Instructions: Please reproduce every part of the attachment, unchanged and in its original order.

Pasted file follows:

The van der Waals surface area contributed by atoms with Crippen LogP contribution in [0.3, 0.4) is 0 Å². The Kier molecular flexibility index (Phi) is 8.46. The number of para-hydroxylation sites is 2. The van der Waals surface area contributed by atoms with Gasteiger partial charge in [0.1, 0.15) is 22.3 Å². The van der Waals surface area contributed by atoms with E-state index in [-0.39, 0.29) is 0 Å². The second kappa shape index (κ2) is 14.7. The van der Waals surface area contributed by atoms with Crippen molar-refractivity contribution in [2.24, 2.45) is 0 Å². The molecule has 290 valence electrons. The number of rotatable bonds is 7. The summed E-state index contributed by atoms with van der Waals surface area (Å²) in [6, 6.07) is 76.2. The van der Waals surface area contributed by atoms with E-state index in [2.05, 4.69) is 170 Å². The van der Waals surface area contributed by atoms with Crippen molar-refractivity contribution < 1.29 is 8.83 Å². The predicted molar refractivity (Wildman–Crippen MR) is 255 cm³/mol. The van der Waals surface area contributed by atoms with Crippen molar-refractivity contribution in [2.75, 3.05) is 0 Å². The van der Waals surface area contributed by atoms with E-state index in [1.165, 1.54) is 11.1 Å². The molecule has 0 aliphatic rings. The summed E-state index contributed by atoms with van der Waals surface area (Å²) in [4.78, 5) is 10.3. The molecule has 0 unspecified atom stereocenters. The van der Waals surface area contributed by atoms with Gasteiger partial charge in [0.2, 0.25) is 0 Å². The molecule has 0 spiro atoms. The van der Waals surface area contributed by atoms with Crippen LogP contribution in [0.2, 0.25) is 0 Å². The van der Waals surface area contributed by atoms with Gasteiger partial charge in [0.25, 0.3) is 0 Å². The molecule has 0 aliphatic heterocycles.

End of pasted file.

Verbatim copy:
The van der Waals surface area contributed by atoms with Crippen LogP contribution in [0.3, 0.4) is 0 Å². The Kier molecular flexibility index (Phi) is 8.46. The number of para-hydroxylation sites is 2. The van der Waals surface area contributed by atoms with Gasteiger partial charge in [0.1, 0.15) is 22.3 Å². The van der Waals surface area contributed by atoms with E-state index in [-0.39, 0.29) is 0 Å². The second kappa shape index (κ2) is 14.7. The van der Waals surface area contributed by atoms with Crippen molar-refractivity contribution in [2.24, 2.45) is 0 Å². The molecule has 290 valence electrons. The number of rotatable bonds is 7. The summed E-state index contributed by atoms with van der Waals surface area (Å²) in [6, 6.07) is 76.2. The van der Waals surface area contributed by atoms with E-state index in [2.05, 4.69) is 170 Å². The van der Waals surface area contributed by atoms with Crippen molar-refractivity contribution < 1.29 is 8.83 Å². The predicted molar refractivity (Wildman–Crippen MR) is 255 cm³/mol. The van der Waals surface area contributed by atoms with Crippen molar-refractivity contribution in [2.75, 3.05) is 0 Å². The van der Waals surface area contributed by atoms with E-state index in [1.165, 1.54) is 11.1 Å². The molecule has 0 aliphatic rings. The summed E-state index contributed by atoms with van der Waals surface area (Å²) in [4.78, 5) is 10.3. The molecule has 0 unspecified atom stereocenters. The van der Waals surface area contributed by atoms with Gasteiger partial charge in [0.2, 0.25) is 0 Å². The molecule has 0 spiro atoms. The van der Waals surface area contributed by atoms with Crippen LogP contribution in [0.2, 0.25) is 0 Å². The van der Waals surface area contributed by atoms with Gasteiger partial charge in [0.25, 0.3) is 0 Å². The molecule has 0 aliphatic heterocycles.